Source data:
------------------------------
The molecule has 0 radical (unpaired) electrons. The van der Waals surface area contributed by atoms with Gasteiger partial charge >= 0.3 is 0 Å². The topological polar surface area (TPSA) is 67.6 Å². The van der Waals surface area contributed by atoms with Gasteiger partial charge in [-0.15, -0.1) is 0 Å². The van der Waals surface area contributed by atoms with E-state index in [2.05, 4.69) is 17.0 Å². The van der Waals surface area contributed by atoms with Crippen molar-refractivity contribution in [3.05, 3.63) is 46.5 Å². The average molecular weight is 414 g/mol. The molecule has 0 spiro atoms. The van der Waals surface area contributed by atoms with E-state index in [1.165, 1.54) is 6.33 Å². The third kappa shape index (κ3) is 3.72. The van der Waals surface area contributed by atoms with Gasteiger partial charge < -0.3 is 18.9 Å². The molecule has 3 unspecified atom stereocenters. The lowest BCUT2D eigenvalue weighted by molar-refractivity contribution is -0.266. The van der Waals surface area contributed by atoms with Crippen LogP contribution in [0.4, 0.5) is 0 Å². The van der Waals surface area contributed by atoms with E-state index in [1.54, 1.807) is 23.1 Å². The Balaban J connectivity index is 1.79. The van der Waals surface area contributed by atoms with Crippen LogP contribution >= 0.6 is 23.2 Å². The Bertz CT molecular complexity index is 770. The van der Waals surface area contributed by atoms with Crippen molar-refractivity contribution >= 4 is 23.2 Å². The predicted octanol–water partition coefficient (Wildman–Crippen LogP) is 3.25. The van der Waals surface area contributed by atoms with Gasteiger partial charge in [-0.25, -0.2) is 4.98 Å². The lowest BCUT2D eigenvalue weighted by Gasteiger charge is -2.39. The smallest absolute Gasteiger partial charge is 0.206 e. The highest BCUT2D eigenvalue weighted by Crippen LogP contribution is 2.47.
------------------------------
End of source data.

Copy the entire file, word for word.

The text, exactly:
The molecule has 0 radical (unpaired) electrons. The van der Waals surface area contributed by atoms with Gasteiger partial charge >= 0.3 is 0 Å². The topological polar surface area (TPSA) is 67.6 Å². The van der Waals surface area contributed by atoms with Gasteiger partial charge in [-0.15, -0.1) is 0 Å². The van der Waals surface area contributed by atoms with E-state index in [2.05, 4.69) is 17.0 Å². The van der Waals surface area contributed by atoms with Crippen molar-refractivity contribution in [3.05, 3.63) is 46.5 Å². The average molecular weight is 414 g/mol. The molecule has 0 spiro atoms. The van der Waals surface area contributed by atoms with E-state index in [1.165, 1.54) is 6.33 Å². The third kappa shape index (κ3) is 3.72. The van der Waals surface area contributed by atoms with Gasteiger partial charge < -0.3 is 18.9 Å². The molecule has 3 unspecified atom stereocenters. The lowest BCUT2D eigenvalue weighted by molar-refractivity contribution is -0.266. The van der Waals surface area contributed by atoms with Crippen LogP contribution in [0.4, 0.5) is 0 Å². The van der Waals surface area contributed by atoms with E-state index in [1.54, 1.807) is 23.1 Å². The Balaban J connectivity index is 1.79. The van der Waals surface area contributed by atoms with Crippen LogP contribution >= 0.6 is 23.2 Å². The Bertz CT molecular complexity index is 770. The van der Waals surface area contributed by atoms with Crippen molar-refractivity contribution >= 4 is 23.2 Å². The predicted octanol–water partition coefficient (Wildman–Crippen LogP) is 3.25. The van der Waals surface area contributed by atoms with Gasteiger partial charge in [-0.25, -0.2) is 4.98 Å². The lowest BCUT2D eigenvalue weighted by Gasteiger charge is -2.39. The smallest absolute Gasteiger partial charge is 0.206 e. The highest BCUT2D eigenvalue weighted by Crippen LogP contribution is 2.47.